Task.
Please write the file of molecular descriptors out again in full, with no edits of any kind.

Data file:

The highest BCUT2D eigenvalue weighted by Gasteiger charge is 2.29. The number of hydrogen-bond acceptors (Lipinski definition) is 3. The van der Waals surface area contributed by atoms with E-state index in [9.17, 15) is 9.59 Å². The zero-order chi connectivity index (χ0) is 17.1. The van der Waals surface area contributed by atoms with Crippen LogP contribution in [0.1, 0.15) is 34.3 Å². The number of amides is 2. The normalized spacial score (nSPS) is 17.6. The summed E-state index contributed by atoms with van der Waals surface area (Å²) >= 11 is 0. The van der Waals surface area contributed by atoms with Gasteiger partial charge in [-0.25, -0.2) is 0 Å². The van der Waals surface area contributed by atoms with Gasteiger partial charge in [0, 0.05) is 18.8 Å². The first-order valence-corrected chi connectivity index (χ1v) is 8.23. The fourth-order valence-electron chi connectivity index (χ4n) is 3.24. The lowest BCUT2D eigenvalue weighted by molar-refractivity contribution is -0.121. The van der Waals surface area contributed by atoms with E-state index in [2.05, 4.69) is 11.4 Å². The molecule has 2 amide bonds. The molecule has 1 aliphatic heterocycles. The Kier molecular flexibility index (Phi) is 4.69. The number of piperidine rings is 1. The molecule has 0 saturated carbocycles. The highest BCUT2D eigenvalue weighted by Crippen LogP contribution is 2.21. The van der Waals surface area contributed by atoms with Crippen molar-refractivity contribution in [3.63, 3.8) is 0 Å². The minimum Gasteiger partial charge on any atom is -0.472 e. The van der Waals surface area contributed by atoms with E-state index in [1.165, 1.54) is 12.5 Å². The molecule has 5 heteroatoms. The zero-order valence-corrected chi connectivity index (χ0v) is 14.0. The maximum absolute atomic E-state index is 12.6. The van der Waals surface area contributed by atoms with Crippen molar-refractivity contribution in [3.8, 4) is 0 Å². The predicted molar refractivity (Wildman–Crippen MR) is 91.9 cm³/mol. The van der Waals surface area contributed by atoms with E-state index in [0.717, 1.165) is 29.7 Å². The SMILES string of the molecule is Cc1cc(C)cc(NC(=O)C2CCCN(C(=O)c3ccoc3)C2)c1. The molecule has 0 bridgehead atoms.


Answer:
The highest BCUT2D eigenvalue weighted by Gasteiger charge is 2.29. The number of hydrogen-bond acceptors (Lipinski definition) is 3. The van der Waals surface area contributed by atoms with E-state index in [9.17, 15) is 9.59 Å². The zero-order chi connectivity index (χ0) is 17.1. The van der Waals surface area contributed by atoms with Crippen LogP contribution in [0.1, 0.15) is 34.3 Å². The number of amides is 2. The normalized spacial score (nSPS) is 17.6. The summed E-state index contributed by atoms with van der Waals surface area (Å²) >= 11 is 0. The van der Waals surface area contributed by atoms with Gasteiger partial charge in [-0.25, -0.2) is 0 Å². The van der Waals surface area contributed by atoms with Gasteiger partial charge in [0, 0.05) is 18.8 Å². The first-order valence-corrected chi connectivity index (χ1v) is 8.23. The fourth-order valence-electron chi connectivity index (χ4n) is 3.24. The lowest BCUT2D eigenvalue weighted by molar-refractivity contribution is -0.121. The van der Waals surface area contributed by atoms with E-state index in [2.05, 4.69) is 11.4 Å². The molecule has 2 amide bonds. The molecule has 1 aliphatic heterocycles. The Kier molecular flexibility index (Phi) is 4.69. The number of piperidine rings is 1. The molecule has 0 saturated carbocycles. The highest BCUT2D eigenvalue weighted by Crippen LogP contribution is 2.21. The van der Waals surface area contributed by atoms with Crippen molar-refractivity contribution in [3.63, 3.8) is 0 Å². The minimum Gasteiger partial charge on any atom is -0.472 e. The van der Waals surface area contributed by atoms with E-state index in [1.165, 1.54) is 12.5 Å². The molecule has 5 heteroatoms. The zero-order valence-corrected chi connectivity index (χ0v) is 14.0. The maximum absolute atomic E-state index is 12.6. The van der Waals surface area contributed by atoms with Crippen molar-refractivity contribution in [3.8, 4) is 0 Å². The predicted molar refractivity (Wildman–Crippen MR) is 91.9 cm³/mol. The van der Waals surface area contributed by atoms with E-state index in [0.717, 1.165) is 29.7 Å². The SMILES string of the molecule is Cc1cc(C)cc(NC(=O)C2CCCN(C(=O)c3ccoc3)C2)c1. The molecule has 0 bridgehead atoms.